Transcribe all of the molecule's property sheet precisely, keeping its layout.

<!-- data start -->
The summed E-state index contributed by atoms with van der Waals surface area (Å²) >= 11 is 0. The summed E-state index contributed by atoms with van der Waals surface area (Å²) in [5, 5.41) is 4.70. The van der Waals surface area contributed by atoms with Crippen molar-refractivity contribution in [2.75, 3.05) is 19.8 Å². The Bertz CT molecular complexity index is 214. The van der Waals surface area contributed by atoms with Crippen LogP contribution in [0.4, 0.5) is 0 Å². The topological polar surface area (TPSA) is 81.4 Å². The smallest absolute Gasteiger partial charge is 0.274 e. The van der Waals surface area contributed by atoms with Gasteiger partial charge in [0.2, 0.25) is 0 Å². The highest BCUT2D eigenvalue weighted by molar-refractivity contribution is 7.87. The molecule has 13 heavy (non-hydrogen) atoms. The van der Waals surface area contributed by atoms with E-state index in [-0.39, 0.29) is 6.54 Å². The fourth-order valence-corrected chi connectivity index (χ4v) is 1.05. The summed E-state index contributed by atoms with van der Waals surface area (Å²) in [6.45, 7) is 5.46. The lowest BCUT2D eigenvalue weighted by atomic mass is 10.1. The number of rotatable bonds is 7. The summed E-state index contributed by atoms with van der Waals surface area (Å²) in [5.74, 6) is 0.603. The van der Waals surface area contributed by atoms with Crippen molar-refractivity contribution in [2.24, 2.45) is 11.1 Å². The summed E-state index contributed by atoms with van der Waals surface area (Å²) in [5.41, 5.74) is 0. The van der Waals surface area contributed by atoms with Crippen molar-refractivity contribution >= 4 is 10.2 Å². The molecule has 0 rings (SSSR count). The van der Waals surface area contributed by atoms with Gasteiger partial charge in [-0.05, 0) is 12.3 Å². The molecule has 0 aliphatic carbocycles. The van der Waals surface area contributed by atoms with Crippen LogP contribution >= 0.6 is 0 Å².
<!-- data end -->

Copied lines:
The summed E-state index contributed by atoms with van der Waals surface area (Å²) >= 11 is 0. The summed E-state index contributed by atoms with van der Waals surface area (Å²) in [5, 5.41) is 4.70. The van der Waals surface area contributed by atoms with Crippen molar-refractivity contribution in [2.75, 3.05) is 19.8 Å². The Bertz CT molecular complexity index is 214. The van der Waals surface area contributed by atoms with Crippen LogP contribution in [0.4, 0.5) is 0 Å². The topological polar surface area (TPSA) is 81.4 Å². The smallest absolute Gasteiger partial charge is 0.274 e. The van der Waals surface area contributed by atoms with Gasteiger partial charge in [0.2, 0.25) is 0 Å². The highest BCUT2D eigenvalue weighted by molar-refractivity contribution is 7.87. The molecule has 13 heavy (non-hydrogen) atoms. The van der Waals surface area contributed by atoms with E-state index in [-0.39, 0.29) is 6.54 Å². The fourth-order valence-corrected chi connectivity index (χ4v) is 1.05. The summed E-state index contributed by atoms with van der Waals surface area (Å²) in [6.45, 7) is 5.46. The lowest BCUT2D eigenvalue weighted by atomic mass is 10.1. The number of rotatable bonds is 7. The summed E-state index contributed by atoms with van der Waals surface area (Å²) in [5.74, 6) is 0.603. The van der Waals surface area contributed by atoms with Crippen molar-refractivity contribution in [2.24, 2.45) is 11.1 Å². The summed E-state index contributed by atoms with van der Waals surface area (Å²) in [5.41, 5.74) is 0. The van der Waals surface area contributed by atoms with Crippen molar-refractivity contribution >= 4 is 10.2 Å². The molecule has 0 rings (SSSR count). The van der Waals surface area contributed by atoms with Gasteiger partial charge in [-0.05, 0) is 12.3 Å². The molecule has 0 aliphatic carbocycles. The van der Waals surface area contributed by atoms with Crippen LogP contribution >= 0.6 is 0 Å².